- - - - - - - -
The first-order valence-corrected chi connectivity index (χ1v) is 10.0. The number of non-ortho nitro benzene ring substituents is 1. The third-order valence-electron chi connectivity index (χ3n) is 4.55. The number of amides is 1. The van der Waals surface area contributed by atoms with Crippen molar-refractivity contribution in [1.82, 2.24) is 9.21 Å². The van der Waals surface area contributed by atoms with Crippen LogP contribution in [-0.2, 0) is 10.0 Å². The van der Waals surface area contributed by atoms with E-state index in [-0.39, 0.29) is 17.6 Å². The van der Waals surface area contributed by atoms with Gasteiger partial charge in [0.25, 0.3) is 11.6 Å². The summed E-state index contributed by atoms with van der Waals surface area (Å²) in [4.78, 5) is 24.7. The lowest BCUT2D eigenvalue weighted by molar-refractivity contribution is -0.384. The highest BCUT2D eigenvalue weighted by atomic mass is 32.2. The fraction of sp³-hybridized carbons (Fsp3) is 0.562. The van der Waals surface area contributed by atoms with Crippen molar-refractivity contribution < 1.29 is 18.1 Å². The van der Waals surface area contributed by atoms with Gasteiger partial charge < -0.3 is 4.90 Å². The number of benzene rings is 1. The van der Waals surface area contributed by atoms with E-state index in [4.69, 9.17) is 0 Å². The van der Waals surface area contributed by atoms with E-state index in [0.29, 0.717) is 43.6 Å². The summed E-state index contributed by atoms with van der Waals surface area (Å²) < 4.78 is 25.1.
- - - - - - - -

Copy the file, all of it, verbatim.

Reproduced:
The first-order valence-corrected chi connectivity index (χ1v) is 10.0. The number of non-ortho nitro benzene ring substituents is 1. The third-order valence-electron chi connectivity index (χ3n) is 4.55. The number of amides is 1. The van der Waals surface area contributed by atoms with Crippen molar-refractivity contribution in [1.82, 2.24) is 9.21 Å². The van der Waals surface area contributed by atoms with Crippen LogP contribution in [-0.2, 0) is 10.0 Å². The van der Waals surface area contributed by atoms with E-state index in [-0.39, 0.29) is 17.6 Å². The van der Waals surface area contributed by atoms with Gasteiger partial charge in [0.25, 0.3) is 11.6 Å². The summed E-state index contributed by atoms with van der Waals surface area (Å²) in [4.78, 5) is 24.7. The lowest BCUT2D eigenvalue weighted by molar-refractivity contribution is -0.384. The highest BCUT2D eigenvalue weighted by atomic mass is 32.2. The fraction of sp³-hybridized carbons (Fsp3) is 0.562. The van der Waals surface area contributed by atoms with Crippen molar-refractivity contribution < 1.29 is 18.1 Å². The van der Waals surface area contributed by atoms with Gasteiger partial charge < -0.3 is 4.90 Å². The number of benzene rings is 1. The van der Waals surface area contributed by atoms with E-state index in [4.69, 9.17) is 0 Å². The van der Waals surface area contributed by atoms with E-state index in [0.29, 0.717) is 43.6 Å². The summed E-state index contributed by atoms with van der Waals surface area (Å²) < 4.78 is 25.1.